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Rental scam leaves Jacksonville mom out in cold

Con artist claiming to be homeowner took about $2,000, victim says

JACKSONVILLE, Fla. – A Jacksonville mother says she rented a house on the Westside off Craigslist from a man who claimed to own the home, only to find out he was a con artist.

While she was gone, the real owner's realtor showed up with police, found her belongings and threw them to the curb.

Aniger Bryant said she was scammed out of a place to live and roughly $2,000 in rent and lost many of her belongings after they were just left on the curb.

Bryant said she was stunned when she came to the home she had just started renting in the past month and found all of her and her children's things thrown to the curb.

"I came home and everything was all over the yard," Bryant said.

She didn't know what had happened until she contacted police and found out she had rented the home from a scam artist, a man who she said used the name of the real owner and took an ad out on Craigslist that showed the house. He even drew up a fake lease, which Bryant signed and then moved in.

"He seemed very legitimate," Bryant said. "He showed me the home. He looked very professional. He looked really up to par."

Weeks later, the realty company that represents the actual owner came to check on the property while Bryant was at work. They found it was occupied, so they came in, threw everything to the curb and changed the locks.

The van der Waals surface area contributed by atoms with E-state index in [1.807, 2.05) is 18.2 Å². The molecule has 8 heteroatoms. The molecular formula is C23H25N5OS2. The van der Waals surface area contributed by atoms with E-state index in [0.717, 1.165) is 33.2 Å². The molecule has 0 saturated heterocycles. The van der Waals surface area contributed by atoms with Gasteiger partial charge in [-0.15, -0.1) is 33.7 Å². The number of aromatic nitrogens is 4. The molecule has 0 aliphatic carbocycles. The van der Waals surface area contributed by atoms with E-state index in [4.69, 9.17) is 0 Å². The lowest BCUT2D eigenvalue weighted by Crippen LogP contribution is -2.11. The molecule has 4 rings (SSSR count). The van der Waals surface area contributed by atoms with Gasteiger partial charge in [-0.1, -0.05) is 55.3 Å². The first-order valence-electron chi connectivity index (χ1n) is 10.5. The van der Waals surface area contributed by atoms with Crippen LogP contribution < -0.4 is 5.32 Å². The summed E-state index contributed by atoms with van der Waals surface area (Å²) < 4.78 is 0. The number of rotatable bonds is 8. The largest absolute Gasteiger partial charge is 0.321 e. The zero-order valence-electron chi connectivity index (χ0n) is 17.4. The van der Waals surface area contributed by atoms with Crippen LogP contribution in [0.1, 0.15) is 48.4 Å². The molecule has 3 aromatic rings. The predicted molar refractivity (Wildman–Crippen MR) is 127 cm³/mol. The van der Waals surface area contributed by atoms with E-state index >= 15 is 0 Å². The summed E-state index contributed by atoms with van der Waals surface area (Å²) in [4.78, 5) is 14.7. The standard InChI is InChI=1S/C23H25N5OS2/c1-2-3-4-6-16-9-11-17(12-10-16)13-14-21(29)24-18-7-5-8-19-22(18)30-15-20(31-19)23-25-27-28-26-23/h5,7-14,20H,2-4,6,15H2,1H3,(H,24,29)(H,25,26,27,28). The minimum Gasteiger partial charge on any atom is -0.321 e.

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"When they went in there and saw that it was set up as someone staying here as a family, why didn't they contact the neighbors?" Bryant said.

Local attorney Gene Nichols said the realty company had every right to throw the things out, because technically, despite being the victim of an apparent scam, Bryant was trespassing and had no rights as a squatter.

"In the state of Florida the adverse possession laws are very clear," Nichols said. "There are times when a person can claim property via adverse possession, which means they're squatting. The statute, though, requires multiple steps. It requires for years for you to be in the property, not days or weeks."

The realty company said it couldn't comment Thursday, but did say News4Jax should check into Bryant's criminal background. We did and found numerous things, including eviction notices and a criminal charge for fraud in 2011. When asked about it, she said the charges were dropped in that case.

Police said there's not much they can do about the guy who pretended to be the property owner, because the only evidence is the fake lease Bryant signed. 


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